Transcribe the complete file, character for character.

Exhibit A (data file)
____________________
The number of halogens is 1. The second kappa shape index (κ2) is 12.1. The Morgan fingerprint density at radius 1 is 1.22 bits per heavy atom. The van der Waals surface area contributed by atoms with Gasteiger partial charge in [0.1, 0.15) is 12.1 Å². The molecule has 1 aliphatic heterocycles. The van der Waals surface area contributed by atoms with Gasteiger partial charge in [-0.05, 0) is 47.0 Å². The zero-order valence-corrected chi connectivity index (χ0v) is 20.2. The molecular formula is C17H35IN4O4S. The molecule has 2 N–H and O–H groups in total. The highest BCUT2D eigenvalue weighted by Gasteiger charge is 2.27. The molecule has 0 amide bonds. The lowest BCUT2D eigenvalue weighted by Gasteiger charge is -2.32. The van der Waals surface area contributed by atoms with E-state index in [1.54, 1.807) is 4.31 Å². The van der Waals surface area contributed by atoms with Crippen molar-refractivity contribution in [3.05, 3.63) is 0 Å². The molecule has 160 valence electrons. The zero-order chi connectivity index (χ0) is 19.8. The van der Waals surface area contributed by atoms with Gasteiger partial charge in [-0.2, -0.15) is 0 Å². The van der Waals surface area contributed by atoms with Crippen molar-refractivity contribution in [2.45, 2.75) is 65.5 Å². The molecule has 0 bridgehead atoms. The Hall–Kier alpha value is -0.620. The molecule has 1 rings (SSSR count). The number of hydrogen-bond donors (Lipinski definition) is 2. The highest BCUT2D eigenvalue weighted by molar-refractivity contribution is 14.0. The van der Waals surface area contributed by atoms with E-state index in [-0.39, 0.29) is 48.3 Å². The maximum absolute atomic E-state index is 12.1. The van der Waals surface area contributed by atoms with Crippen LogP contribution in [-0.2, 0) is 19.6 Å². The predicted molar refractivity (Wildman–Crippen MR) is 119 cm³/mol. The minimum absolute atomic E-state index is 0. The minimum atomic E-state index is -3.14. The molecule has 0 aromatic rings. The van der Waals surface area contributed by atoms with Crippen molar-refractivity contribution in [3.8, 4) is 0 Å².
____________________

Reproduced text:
The number of halogens is 1. The second kappa shape index (κ2) is 12.1. The Morgan fingerprint density at radius 1 is 1.22 bits per heavy atom. The van der Waals surface area contributed by atoms with Gasteiger partial charge in [0.1, 0.15) is 12.1 Å². The molecule has 1 aliphatic heterocycles. The van der Waals surface area contributed by atoms with Gasteiger partial charge in [-0.05, 0) is 47.0 Å². The zero-order valence-corrected chi connectivity index (χ0v) is 20.2. The molecular formula is C17H35IN4O4S. The molecule has 2 N–H and O–H groups in total. The highest BCUT2D eigenvalue weighted by Gasteiger charge is 2.27. The molecule has 0 amide bonds. The lowest BCUT2D eigenvalue weighted by Gasteiger charge is -2.32. The van der Waals surface area contributed by atoms with E-state index in [1.54, 1.807) is 4.31 Å². The van der Waals surface area contributed by atoms with Crippen molar-refractivity contribution in [3.05, 3.63) is 0 Å². The molecule has 160 valence electrons. The zero-order chi connectivity index (χ0) is 19.8. The van der Waals surface area contributed by atoms with Gasteiger partial charge in [-0.2, -0.15) is 0 Å². The van der Waals surface area contributed by atoms with Crippen molar-refractivity contribution in [2.45, 2.75) is 65.5 Å². The molecule has 0 bridgehead atoms. The Hall–Kier alpha value is -0.620. The molecule has 1 rings (SSSR count). The number of hydrogen-bond donors (Lipinski definition) is 2. The highest BCUT2D eigenvalue weighted by molar-refractivity contribution is 14.0. The van der Waals surface area contributed by atoms with E-state index in [-0.39, 0.29) is 48.3 Å². The maximum absolute atomic E-state index is 12.1. The van der Waals surface area contributed by atoms with Crippen LogP contribution in [-0.2, 0) is 19.6 Å². The predicted molar refractivity (Wildman–Crippen MR) is 119 cm³/mol. The minimum absolute atomic E-state index is 0. The minimum atomic E-state index is -3.14. The molecule has 0 aromatic rings. The van der Waals surface area contributed by atoms with Crippen molar-refractivity contribution in [3.8, 4) is 0 Å².